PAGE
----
Making the Meaningful Meaningless

So many of my friends had told me about the wonderfulness that’s 1984. The book, I mean.

big-brother-1984

I, however, never had the chance to read the book, until now. I started reading it a while ago, and as much as I’d love to get through it in one sitting, reality keeps distracting me. Nevertheless, every chance I get, I try to sneak in a page or two in the least. And with every page I turn, I turn over a new perspective.

I haven’t even crossed a hundred pages yet, and yet every statement hits me hard in the face making me glad I’m not in 1984. To say that Orwell has a way with words is an understatement. He twists and warps simple words to suit his needs and instills fear and aversion in the reader.

As a lover of words myself, when I took in words that claimed it was a beautiful thing to destroy the words themselves, I felt my deepest horrors renewed.

After all, what justification is there for a word which is simply the opposite of some other words?

That’s a way of looking at words, unlike any way I’d come to accept. Words, for me, are not just means of expression but also means of expression in every wild way imaginable. It’s wonderful that we have so many different words describing the same thing; it’s what gives rise to rhyming words and rhythmic prose and just plain readable writing.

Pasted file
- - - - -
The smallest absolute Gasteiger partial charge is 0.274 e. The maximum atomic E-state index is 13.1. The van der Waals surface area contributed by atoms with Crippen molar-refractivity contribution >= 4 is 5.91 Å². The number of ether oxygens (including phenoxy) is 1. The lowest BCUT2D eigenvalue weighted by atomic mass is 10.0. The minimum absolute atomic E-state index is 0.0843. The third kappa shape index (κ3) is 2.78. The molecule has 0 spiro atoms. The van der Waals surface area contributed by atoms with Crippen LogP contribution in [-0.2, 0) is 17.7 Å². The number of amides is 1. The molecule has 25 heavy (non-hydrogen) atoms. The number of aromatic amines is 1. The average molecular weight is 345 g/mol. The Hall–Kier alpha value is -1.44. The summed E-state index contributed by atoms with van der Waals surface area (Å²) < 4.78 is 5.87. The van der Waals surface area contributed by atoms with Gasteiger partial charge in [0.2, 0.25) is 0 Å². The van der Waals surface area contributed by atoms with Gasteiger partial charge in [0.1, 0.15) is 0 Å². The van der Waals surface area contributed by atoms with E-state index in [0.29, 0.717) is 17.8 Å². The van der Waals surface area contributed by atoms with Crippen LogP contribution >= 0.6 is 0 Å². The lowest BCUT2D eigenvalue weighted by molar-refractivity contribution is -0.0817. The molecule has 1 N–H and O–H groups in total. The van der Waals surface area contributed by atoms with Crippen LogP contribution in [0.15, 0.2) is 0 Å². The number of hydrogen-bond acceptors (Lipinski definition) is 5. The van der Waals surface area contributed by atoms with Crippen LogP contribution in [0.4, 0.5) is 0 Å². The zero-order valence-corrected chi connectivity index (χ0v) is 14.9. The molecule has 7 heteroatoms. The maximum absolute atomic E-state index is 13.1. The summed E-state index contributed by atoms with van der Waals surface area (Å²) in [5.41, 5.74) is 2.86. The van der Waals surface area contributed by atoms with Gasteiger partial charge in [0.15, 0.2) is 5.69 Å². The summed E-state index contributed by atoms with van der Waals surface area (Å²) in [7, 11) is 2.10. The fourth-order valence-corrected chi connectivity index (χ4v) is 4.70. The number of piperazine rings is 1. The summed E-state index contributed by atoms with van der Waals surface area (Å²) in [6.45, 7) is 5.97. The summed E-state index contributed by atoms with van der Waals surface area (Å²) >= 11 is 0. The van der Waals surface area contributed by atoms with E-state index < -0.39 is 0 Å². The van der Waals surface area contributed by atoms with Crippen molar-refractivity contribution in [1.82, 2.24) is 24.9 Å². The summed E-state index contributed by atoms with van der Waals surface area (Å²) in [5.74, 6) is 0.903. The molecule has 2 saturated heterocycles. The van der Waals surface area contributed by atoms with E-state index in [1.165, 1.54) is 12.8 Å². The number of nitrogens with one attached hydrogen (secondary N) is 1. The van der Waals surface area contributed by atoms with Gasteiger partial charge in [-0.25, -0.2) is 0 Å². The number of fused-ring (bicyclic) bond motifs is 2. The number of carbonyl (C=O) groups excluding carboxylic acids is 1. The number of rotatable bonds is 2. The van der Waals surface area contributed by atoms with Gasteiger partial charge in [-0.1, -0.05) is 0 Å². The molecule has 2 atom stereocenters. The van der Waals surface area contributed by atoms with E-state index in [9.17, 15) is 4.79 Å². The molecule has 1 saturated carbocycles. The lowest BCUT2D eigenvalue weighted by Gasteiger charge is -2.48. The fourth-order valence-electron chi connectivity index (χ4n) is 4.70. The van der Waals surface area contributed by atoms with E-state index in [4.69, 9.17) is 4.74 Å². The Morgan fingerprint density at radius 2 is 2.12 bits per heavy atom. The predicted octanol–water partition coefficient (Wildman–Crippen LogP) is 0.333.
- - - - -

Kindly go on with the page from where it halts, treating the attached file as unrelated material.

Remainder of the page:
In the end the whole notion of goodness and badness will be covered by only six words — in reality, only one word. Don’t you see the beauty of that, Winston?

I don’t. I don’t see the beauty of it, and instead, I see only the barrenness of it. What’s the point of communication if you can’t communicate as you’d like to? If we could strip down the English language to a mere handful, then that would become the end of human interaction. We’d speak to convey messages and not ideas. We’d talk sense but wouldn’t talk from our senses. We’d think we’re free to speak, without realising we’re free from language itself.

The book throws terrifying ideas. It outlines everything that could go wrong with the world, and everything that could happen as a consequence. And shocked though I am, it makes me want to keep reading.

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